Samsung Electronics announced the world's first LPDDR5 DRAM chip earlier this week, having unveiled it in the form of an 8GB module that's likely to be used by at least some members of the upcoming Galaxy S10 family, according to previous reports. The technology still isn't being massed-manufactured, with Samsung and its partners so far only delivering a working, fully validated prototype after successfully completing functional testing. The LPDDR5 chips will eventually be produced at the company's new factory line in Pyeongtaek, South Korea, with Samsung stating it will start manufacturing them depending on the demand from its customers.
With the Galaxy S10 being rumored to become the first smartphone lineup with LPDDR5 DRAM in the world, the Seoul-based technology juggernaut is likely to start mass-producing its new chips no later than the final quarter of 2018. The newly announced 10nm module is joining the firm's growing series of high-end DRAM chips, featuring data transfer speeds of up to 6,400Mbps at a 1.1 operating voltage, thus outperforming Samsung's LPDDR4X solutions that peak at 4,266Mbps by as much as 50-percent. Samsung is planning to offer the new chip in two bandwidth configurations - the aforementioned one and a slightly weaker setup delivering data speeds of up to 5,500Mbps at 1.05V.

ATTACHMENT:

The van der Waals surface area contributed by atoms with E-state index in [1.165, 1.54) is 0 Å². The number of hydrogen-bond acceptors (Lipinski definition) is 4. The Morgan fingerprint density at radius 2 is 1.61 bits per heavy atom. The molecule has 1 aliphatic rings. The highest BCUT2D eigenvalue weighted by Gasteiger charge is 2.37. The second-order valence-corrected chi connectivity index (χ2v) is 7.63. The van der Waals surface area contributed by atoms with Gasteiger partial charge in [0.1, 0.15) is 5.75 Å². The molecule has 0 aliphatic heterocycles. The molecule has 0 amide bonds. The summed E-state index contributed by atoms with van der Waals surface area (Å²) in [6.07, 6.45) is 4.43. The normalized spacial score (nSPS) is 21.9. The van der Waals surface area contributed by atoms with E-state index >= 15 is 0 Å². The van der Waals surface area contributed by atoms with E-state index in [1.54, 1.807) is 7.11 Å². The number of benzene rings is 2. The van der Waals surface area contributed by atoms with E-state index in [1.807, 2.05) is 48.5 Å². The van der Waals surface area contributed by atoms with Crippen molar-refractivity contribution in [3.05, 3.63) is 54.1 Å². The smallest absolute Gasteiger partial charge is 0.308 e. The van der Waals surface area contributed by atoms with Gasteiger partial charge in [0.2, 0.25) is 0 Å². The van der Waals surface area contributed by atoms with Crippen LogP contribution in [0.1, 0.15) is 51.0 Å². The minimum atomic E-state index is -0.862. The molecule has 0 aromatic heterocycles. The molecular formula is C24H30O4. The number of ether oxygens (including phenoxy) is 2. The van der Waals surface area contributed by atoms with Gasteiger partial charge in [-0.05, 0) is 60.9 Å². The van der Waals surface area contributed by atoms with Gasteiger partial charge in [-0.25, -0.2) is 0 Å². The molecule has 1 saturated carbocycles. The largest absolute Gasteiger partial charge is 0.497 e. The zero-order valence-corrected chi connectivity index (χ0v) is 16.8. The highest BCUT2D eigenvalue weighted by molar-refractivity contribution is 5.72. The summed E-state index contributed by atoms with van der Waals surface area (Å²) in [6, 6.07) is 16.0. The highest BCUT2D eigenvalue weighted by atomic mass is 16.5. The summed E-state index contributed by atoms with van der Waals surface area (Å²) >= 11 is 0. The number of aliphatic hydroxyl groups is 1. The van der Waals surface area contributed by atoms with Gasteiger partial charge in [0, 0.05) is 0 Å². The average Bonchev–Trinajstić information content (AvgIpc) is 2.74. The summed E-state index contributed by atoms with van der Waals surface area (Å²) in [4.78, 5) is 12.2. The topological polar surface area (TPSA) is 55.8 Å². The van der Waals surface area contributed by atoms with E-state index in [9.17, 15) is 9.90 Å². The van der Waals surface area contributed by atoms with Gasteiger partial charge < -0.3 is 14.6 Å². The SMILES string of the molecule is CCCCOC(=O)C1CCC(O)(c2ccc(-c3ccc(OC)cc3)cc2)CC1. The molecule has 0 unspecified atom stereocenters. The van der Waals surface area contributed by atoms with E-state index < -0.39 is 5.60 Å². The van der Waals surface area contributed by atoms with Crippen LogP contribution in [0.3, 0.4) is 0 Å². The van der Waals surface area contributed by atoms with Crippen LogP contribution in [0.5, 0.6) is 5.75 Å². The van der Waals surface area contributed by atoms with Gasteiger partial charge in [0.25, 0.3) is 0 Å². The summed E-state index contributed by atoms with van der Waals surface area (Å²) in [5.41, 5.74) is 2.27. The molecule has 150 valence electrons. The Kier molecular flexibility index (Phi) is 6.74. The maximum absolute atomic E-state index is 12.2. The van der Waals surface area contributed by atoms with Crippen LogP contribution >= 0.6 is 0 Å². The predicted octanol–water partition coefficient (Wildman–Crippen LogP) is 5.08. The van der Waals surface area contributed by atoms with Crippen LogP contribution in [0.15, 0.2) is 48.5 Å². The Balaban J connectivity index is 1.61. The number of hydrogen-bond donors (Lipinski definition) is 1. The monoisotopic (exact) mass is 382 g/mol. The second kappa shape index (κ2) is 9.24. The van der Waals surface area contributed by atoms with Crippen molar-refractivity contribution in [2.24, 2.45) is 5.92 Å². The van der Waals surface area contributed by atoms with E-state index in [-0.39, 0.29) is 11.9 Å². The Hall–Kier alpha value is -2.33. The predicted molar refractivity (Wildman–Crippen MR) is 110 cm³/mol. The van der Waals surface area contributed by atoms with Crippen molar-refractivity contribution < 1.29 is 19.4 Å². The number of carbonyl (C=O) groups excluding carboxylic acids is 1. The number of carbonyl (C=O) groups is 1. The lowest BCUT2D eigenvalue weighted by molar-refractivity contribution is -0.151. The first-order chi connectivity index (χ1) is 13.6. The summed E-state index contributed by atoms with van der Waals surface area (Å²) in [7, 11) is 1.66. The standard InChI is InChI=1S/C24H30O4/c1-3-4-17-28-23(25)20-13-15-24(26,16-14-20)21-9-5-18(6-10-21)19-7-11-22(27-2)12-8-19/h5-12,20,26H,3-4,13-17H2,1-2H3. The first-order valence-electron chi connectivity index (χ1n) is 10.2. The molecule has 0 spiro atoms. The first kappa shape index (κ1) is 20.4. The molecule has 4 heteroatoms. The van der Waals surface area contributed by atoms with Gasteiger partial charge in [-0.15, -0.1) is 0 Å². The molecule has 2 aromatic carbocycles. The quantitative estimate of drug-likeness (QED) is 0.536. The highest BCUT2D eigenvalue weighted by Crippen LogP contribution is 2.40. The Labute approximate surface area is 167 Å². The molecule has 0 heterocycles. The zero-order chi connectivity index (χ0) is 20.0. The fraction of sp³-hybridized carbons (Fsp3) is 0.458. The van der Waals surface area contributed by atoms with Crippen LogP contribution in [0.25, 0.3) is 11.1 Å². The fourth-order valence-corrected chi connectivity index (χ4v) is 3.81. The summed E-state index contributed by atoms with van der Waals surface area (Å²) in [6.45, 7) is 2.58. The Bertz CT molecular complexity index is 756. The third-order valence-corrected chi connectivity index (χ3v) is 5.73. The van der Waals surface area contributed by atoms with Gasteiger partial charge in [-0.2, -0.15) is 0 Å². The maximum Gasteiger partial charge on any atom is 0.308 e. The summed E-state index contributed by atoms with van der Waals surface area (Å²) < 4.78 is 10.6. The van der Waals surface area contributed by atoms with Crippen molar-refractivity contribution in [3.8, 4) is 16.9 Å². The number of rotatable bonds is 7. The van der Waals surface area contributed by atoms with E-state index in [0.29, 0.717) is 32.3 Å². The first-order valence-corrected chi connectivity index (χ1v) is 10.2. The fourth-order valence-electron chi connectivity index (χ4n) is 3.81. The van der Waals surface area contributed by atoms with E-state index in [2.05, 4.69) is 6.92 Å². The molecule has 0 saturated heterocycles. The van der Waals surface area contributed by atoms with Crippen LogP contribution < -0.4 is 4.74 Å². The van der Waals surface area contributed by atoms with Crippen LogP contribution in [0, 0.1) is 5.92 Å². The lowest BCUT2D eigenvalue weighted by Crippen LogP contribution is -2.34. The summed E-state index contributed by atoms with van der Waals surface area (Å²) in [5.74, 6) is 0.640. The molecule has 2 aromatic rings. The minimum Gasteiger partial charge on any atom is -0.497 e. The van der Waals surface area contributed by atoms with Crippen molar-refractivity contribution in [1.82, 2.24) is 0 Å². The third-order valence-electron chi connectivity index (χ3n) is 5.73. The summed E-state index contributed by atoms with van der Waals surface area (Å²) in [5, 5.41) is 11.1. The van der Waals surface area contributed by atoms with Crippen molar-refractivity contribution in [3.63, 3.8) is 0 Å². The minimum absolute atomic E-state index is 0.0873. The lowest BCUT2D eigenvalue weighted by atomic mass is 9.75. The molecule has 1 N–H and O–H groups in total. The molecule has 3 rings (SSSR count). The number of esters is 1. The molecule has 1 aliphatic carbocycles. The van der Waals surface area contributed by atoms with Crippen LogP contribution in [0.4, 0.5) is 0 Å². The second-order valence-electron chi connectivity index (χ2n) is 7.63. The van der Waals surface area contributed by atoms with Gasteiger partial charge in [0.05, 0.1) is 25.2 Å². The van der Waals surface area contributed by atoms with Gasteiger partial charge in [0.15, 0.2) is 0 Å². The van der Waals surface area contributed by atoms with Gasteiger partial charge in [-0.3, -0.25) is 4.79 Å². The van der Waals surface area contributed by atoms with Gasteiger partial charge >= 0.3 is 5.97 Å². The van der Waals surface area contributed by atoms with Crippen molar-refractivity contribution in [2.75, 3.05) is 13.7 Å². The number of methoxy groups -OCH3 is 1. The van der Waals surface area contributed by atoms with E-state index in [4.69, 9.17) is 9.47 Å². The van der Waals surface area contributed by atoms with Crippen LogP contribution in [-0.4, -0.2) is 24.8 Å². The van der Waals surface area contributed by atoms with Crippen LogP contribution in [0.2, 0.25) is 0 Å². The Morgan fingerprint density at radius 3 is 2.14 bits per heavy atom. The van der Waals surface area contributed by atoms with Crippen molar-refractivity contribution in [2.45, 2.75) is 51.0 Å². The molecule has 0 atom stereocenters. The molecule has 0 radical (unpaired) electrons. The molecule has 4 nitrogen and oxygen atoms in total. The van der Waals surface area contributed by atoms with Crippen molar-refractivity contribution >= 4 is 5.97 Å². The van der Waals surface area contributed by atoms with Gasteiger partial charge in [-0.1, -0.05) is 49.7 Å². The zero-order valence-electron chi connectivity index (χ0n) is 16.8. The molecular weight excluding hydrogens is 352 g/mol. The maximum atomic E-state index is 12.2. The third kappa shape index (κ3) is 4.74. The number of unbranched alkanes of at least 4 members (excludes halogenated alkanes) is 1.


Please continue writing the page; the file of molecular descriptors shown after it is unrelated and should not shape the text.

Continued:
Besides smartphones, Samsung's LPDDR5 platform has also been designed for automotive applications, the company said, thus confirming last year's expectations from industry watchers. OEMs will be able to balance the company's new advancements so as to either deliver better computational capabilities, improve the energy efficiency of their devices, or do both to a degree. The modules can have up to 30-percent lower power consumption compared to LPDDR4X solutions, according to Samsung, though that figure likely only pertains to use cases that don't offer significantly faster data transfer rates to those delivered by the previous generation of the firm's hardware.